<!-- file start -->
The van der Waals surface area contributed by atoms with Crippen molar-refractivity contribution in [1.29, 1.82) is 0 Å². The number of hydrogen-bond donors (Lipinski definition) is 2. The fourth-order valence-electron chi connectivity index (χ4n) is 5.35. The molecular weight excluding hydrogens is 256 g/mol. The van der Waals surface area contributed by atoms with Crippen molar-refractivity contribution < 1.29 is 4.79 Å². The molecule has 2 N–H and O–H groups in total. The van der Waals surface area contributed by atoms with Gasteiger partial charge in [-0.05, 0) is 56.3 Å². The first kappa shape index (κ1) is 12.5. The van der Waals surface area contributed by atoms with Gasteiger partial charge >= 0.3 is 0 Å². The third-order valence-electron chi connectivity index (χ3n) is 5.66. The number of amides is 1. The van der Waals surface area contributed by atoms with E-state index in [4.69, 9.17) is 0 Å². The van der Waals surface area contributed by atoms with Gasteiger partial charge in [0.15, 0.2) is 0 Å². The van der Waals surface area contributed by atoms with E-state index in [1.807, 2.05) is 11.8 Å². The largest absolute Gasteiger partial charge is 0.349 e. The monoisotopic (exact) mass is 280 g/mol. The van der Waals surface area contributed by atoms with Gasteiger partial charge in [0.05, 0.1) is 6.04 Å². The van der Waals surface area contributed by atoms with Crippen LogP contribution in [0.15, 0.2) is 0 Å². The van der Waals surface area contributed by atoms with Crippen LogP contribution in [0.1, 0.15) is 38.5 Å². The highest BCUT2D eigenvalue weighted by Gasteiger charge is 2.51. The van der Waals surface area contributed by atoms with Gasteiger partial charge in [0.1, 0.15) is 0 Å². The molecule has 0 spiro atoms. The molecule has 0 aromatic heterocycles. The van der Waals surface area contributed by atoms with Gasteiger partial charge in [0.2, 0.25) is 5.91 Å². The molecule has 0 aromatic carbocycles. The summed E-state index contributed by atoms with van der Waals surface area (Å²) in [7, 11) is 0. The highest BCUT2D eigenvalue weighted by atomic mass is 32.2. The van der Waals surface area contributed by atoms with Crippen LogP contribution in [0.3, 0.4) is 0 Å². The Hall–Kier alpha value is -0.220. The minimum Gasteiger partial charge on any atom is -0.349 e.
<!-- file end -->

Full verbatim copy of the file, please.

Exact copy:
The van der Waals surface area contributed by atoms with Crippen molar-refractivity contribution in [1.29, 1.82) is 0 Å². The number of hydrogen-bond donors (Lipinski definition) is 2. The fourth-order valence-electron chi connectivity index (χ4n) is 5.35. The molecular weight excluding hydrogens is 256 g/mol. The van der Waals surface area contributed by atoms with Crippen molar-refractivity contribution < 1.29 is 4.79 Å². The molecule has 2 N–H and O–H groups in total. The van der Waals surface area contributed by atoms with Gasteiger partial charge in [-0.05, 0) is 56.3 Å². The first kappa shape index (κ1) is 12.5. The van der Waals surface area contributed by atoms with Gasteiger partial charge >= 0.3 is 0 Å². The third-order valence-electron chi connectivity index (χ3n) is 5.66. The number of amides is 1. The van der Waals surface area contributed by atoms with E-state index in [4.69, 9.17) is 0 Å². The van der Waals surface area contributed by atoms with Gasteiger partial charge in [0.15, 0.2) is 0 Å². The van der Waals surface area contributed by atoms with E-state index in [1.807, 2.05) is 11.8 Å². The largest absolute Gasteiger partial charge is 0.349 e. The monoisotopic (exact) mass is 280 g/mol. The van der Waals surface area contributed by atoms with Gasteiger partial charge in [0.05, 0.1) is 6.04 Å². The van der Waals surface area contributed by atoms with Crippen LogP contribution in [0.15, 0.2) is 0 Å². The van der Waals surface area contributed by atoms with Crippen LogP contribution in [0.1, 0.15) is 38.5 Å². The highest BCUT2D eigenvalue weighted by Gasteiger charge is 2.51. The van der Waals surface area contributed by atoms with Gasteiger partial charge in [0.1, 0.15) is 0 Å². The molecule has 0 spiro atoms. The molecule has 0 aromatic heterocycles. The van der Waals surface area contributed by atoms with Gasteiger partial charge in [0.2, 0.25) is 5.91 Å². The molecule has 0 aromatic carbocycles. The summed E-state index contributed by atoms with van der Waals surface area (Å²) in [7, 11) is 0. The highest BCUT2D eigenvalue weighted by atomic mass is 32.2. The van der Waals surface area contributed by atoms with Crippen LogP contribution in [0.3, 0.4) is 0 Å². The Hall–Kier alpha value is -0.220. The minimum Gasteiger partial charge on any atom is -0.349 e.